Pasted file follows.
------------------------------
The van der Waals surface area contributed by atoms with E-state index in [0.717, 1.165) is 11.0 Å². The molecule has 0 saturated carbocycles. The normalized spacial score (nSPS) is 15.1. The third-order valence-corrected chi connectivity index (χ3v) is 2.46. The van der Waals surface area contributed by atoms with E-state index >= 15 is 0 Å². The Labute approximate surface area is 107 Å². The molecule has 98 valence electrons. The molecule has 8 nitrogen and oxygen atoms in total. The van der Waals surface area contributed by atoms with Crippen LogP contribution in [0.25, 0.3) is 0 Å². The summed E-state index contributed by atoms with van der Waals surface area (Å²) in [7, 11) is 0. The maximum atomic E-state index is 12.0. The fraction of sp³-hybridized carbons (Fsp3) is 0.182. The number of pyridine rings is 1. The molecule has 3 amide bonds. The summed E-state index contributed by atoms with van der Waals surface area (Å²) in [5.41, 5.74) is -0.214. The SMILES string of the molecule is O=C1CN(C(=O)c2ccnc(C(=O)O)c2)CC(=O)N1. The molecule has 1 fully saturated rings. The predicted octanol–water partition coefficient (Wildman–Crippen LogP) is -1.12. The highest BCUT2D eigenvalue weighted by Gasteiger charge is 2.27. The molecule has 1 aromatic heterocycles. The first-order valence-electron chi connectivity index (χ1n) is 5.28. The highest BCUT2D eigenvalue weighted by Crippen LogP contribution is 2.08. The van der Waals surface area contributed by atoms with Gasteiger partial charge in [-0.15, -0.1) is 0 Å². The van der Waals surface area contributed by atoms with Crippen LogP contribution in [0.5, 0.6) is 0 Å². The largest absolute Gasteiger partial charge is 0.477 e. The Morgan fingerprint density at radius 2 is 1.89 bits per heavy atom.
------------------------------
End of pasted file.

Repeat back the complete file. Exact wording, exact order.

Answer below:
The van der Waals surface area contributed by atoms with E-state index in [0.717, 1.165) is 11.0 Å². The molecule has 0 saturated carbocycles. The normalized spacial score (nSPS) is 15.1. The third-order valence-corrected chi connectivity index (χ3v) is 2.46. The van der Waals surface area contributed by atoms with E-state index >= 15 is 0 Å². The Labute approximate surface area is 107 Å². The molecule has 98 valence electrons. The molecule has 8 nitrogen and oxygen atoms in total. The van der Waals surface area contributed by atoms with Crippen LogP contribution in [0.25, 0.3) is 0 Å². The summed E-state index contributed by atoms with van der Waals surface area (Å²) in [7, 11) is 0. The maximum atomic E-state index is 12.0. The fraction of sp³-hybridized carbons (Fsp3) is 0.182. The number of pyridine rings is 1. The molecule has 3 amide bonds. The summed E-state index contributed by atoms with van der Waals surface area (Å²) in [5.41, 5.74) is -0.214. The SMILES string of the molecule is O=C1CN(C(=O)c2ccnc(C(=O)O)c2)CC(=O)N1. The molecule has 1 fully saturated rings. The predicted octanol–water partition coefficient (Wildman–Crippen LogP) is -1.12. The highest BCUT2D eigenvalue weighted by Gasteiger charge is 2.27. The molecule has 1 aromatic heterocycles. The first-order valence-electron chi connectivity index (χ1n) is 5.28. The highest BCUT2D eigenvalue weighted by Crippen LogP contribution is 2.08. The van der Waals surface area contributed by atoms with Gasteiger partial charge in [-0.15, -0.1) is 0 Å². The van der Waals surface area contributed by atoms with Crippen LogP contribution in [0.5, 0.6) is 0 Å². The largest absolute Gasteiger partial charge is 0.477 e. The Morgan fingerprint density at radius 2 is 1.89 bits per heavy atom.